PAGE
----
When I finished `Sarah Canary,' I realized that Fowler had taught me a lot about the times I live in now. Perceptions are the focus of the book, but Fowler also touches on the cultural differences of different types of people, prejudices, superstitions, and much more. After reading the book, I realized that I had come away with a better (but maybe not a more positive) picture of human nature.
From what I know about the history of the book, Fowler had a difficult time finding a publisher, not due to the book's quality, but rather the book's genre. It has none. It has been labeled historical fiction, Western, science fiction, comedy, mystery. It is all of these and none of these. `Sarah Canary' is impossible to pigeonhole. Maybe that's why I lot of people I talk to haven't read it. They're missing a gold mine. I hope you don't miss out. Read it and see why Fowler is one of the most gifted talents writing today.
381 pages
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7 of 7 people found the following review helpful By bumuling on October 25, 2005
Format: Paperback
I thought this was a wonderful book and enjoyed it hugely. I gave 4 stars rather than 5 because I was a little let down over the last few pages ... it seemed a hasty wrap-up to an otherwise creative and compelling tale. Overall-- I laughed out loud, re-read certain passages over and over and will be quoting them to friends and family, felt the tension around Chin as an outcast minority in constant peril, loved B.J. the innocent madman.

I can't agree with some reviewers that Sarah Canary isn't developed as a character-- I think Fowler's portrayal of her as a maddening, incoherent and difficult being is quite consistent up through the end of the book.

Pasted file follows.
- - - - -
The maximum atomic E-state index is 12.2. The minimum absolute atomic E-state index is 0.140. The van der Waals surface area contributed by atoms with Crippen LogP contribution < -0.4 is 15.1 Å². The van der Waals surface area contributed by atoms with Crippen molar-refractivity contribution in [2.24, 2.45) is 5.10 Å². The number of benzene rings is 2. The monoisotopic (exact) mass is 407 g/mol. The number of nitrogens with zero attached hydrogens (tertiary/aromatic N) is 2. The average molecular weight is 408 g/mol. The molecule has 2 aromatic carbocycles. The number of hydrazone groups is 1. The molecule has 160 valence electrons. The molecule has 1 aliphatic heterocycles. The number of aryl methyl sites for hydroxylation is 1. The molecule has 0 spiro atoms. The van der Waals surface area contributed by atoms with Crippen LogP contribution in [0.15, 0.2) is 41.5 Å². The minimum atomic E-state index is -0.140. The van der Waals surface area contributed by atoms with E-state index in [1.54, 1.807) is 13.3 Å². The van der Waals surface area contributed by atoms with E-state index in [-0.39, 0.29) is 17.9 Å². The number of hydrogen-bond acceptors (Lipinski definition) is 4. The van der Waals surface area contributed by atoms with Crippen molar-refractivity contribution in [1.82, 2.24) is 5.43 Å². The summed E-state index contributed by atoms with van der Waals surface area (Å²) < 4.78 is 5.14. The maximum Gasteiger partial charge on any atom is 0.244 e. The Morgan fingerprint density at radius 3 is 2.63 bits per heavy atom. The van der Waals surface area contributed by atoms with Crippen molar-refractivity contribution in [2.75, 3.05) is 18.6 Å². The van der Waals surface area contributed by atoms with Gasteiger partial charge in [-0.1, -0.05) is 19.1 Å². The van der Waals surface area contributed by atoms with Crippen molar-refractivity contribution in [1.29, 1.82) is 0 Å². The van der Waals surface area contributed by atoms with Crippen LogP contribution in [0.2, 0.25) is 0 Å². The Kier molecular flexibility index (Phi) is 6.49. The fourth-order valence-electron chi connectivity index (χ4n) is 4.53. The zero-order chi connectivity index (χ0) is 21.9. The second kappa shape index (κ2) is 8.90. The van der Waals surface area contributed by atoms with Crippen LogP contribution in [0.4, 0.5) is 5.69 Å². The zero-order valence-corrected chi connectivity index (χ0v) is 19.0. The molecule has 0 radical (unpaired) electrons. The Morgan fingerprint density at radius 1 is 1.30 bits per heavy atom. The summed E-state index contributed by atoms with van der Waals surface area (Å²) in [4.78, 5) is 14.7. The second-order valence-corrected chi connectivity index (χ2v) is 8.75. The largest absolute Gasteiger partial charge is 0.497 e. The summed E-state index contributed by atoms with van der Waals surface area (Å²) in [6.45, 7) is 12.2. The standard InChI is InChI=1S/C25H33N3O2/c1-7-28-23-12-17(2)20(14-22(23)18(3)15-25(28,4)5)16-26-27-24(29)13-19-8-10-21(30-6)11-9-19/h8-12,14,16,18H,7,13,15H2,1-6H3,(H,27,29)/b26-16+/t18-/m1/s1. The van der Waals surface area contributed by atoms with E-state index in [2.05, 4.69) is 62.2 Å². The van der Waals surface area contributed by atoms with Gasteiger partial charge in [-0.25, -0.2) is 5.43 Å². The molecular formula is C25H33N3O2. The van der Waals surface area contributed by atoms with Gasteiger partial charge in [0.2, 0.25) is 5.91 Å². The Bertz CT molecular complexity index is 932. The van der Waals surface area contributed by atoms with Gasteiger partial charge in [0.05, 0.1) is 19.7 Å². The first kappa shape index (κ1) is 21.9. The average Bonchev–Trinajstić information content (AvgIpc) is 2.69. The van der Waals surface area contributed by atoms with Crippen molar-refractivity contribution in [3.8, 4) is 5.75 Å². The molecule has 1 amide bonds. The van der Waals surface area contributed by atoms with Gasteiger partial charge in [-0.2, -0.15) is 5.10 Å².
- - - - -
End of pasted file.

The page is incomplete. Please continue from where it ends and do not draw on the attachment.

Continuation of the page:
Also I liked the historical facts and events described between chapters. I thought these sections, beyond giving the story its crazy context, were written with great (very dry) humor.
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6 of 6 people found the following review helpful By Jay Stevens on October 12, 2000
Format: Paperback
Sarah Canary.
Is a difficult book to categorize.
After all, it's all over the place, reminds me of the film "Dead Man" by Jarmusch, a long metaphysical walk through the Northwest woods. Or, as the author admits as an influence, "The Wizard of Oz," where earnest characters grapple with a land full of surrealist pratfalls like flying monkeys and intoxicating flowers.
An ugly, babbling woman-Sara Canary-is the centerpiece of the book. You can't really call her a character, because she has absolutely no human characteristics outside of her physical appearance. Call her a symbol instead. A blank symbol filled by the perception of the characters she does encounter in 1873 Washington: a Chinese railroad worker, a woman's suffragist, a lunatic, a frontier postmaster, and a travelling carnie. Sara Canary falls into the care of each at one time or another, and they chase her across Washington to fulfill their imagined or manufactured obligations to their Sara Canary constructs. (The author herself implied that Sara Canary is an alien improperly built to infiltrate Earth.)
At times the book bogs down in annoying viewpoints. (I was not crazy, for example, with the suffragist's point of view.) Sarah Canary herself can be annoying, because you want to pin an identity on her, you need to know who she is. And you will never know. And you know it.
The author also tries to be cute sometimes by cleverly adding anachronistic references to the present into 1873 thoughts. (The worst of which occurs when the lunatic recovers his doctor's watch from Sarah Canary's throat.
Read more ›
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9 of 10 people found the following review helpful By Richard R. Horton on August 25, 2000
Format: Paperback
Karen Joy Fowler's first novel, Sarah Canary, is a marvel, an amazing, original novel about aliens, of all sorts, in the 1870's American West. It is extraordinarily assured, the best first novel I've read in a long time - indeed, in my opinion, at least arguably the best SF first novel of the nineties.
It concerns a mysterious woman (?), who cannot speak any recognizable language, who appears in the Pacific Northwest late in the 19th Century. A young Chinese man, Chin Ah-Kin, must try to escort her home, wherever that is. In their travels, they encounter a variety of alienated people: an Indian, a suffragette, etc. The story is thoroughly involving, very moving, beautifully written.